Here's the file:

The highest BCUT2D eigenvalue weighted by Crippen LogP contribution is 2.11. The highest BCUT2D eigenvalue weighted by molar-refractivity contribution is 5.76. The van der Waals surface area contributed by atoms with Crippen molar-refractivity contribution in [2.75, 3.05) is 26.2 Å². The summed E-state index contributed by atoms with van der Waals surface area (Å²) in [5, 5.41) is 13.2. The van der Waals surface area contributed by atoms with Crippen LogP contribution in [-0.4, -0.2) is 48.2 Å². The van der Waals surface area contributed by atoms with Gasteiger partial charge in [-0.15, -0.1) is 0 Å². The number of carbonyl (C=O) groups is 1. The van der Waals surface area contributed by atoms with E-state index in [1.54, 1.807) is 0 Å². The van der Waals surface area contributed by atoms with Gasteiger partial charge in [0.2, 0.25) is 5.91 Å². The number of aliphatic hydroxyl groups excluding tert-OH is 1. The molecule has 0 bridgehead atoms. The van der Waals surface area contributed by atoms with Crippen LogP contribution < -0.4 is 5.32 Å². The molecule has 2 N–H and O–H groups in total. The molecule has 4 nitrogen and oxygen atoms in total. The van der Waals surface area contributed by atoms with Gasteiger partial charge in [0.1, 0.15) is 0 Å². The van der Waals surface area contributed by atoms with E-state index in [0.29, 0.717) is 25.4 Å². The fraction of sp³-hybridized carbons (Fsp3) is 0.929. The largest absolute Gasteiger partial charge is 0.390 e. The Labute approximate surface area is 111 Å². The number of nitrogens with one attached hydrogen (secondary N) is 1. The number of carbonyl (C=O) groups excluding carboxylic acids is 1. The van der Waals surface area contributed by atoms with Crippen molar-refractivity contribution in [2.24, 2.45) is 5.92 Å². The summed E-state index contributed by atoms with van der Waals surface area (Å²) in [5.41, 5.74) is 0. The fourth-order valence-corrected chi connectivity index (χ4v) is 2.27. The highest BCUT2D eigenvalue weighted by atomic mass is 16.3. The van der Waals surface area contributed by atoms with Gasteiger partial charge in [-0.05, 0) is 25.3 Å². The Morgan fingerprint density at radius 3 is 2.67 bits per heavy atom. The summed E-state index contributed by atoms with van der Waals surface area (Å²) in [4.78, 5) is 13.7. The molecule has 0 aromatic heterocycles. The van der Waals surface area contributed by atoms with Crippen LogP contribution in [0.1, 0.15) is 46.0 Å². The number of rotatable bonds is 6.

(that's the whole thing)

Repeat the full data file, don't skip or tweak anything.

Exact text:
The highest BCUT2D eigenvalue weighted by Crippen LogP contribution is 2.11. The highest BCUT2D eigenvalue weighted by molar-refractivity contribution is 5.76. The van der Waals surface area contributed by atoms with Crippen molar-refractivity contribution in [2.75, 3.05) is 26.2 Å². The summed E-state index contributed by atoms with van der Waals surface area (Å²) in [5, 5.41) is 13.2. The van der Waals surface area contributed by atoms with Crippen LogP contribution in [-0.4, -0.2) is 48.2 Å². The van der Waals surface area contributed by atoms with Gasteiger partial charge in [-0.15, -0.1) is 0 Å². The number of carbonyl (C=O) groups is 1. The van der Waals surface area contributed by atoms with E-state index in [1.54, 1.807) is 0 Å². The van der Waals surface area contributed by atoms with Gasteiger partial charge in [0.2, 0.25) is 5.91 Å². The number of aliphatic hydroxyl groups excluding tert-OH is 1. The molecule has 0 bridgehead atoms. The van der Waals surface area contributed by atoms with Crippen LogP contribution < -0.4 is 5.32 Å². The molecule has 2 N–H and O–H groups in total. The molecule has 4 nitrogen and oxygen atoms in total. The van der Waals surface area contributed by atoms with Gasteiger partial charge in [0.1, 0.15) is 0 Å². The van der Waals surface area contributed by atoms with E-state index in [0.29, 0.717) is 25.4 Å². The fraction of sp³-hybridized carbons (Fsp3) is 0.929. The largest absolute Gasteiger partial charge is 0.390 e. The Labute approximate surface area is 111 Å². The number of nitrogens with one attached hydrogen (secondary N) is 1. The number of carbonyl (C=O) groups excluding carboxylic acids is 1. The van der Waals surface area contributed by atoms with Crippen molar-refractivity contribution in [2.24, 2.45) is 5.92 Å². The summed E-state index contributed by atoms with van der Waals surface area (Å²) in [5.41, 5.74) is 0. The fourth-order valence-corrected chi connectivity index (χ4v) is 2.27. The highest BCUT2D eigenvalue weighted by atomic mass is 16.3. The van der Waals surface area contributed by atoms with Gasteiger partial charge in [-0.05, 0) is 25.3 Å². The Morgan fingerprint density at radius 3 is 2.67 bits per heavy atom. The summed E-state index contributed by atoms with van der Waals surface area (Å²) in [4.78, 5) is 13.7. The molecule has 0 aromatic heterocycles. The van der Waals surface area contributed by atoms with Crippen LogP contribution in [0.1, 0.15) is 46.0 Å². The number of rotatable bonds is 6.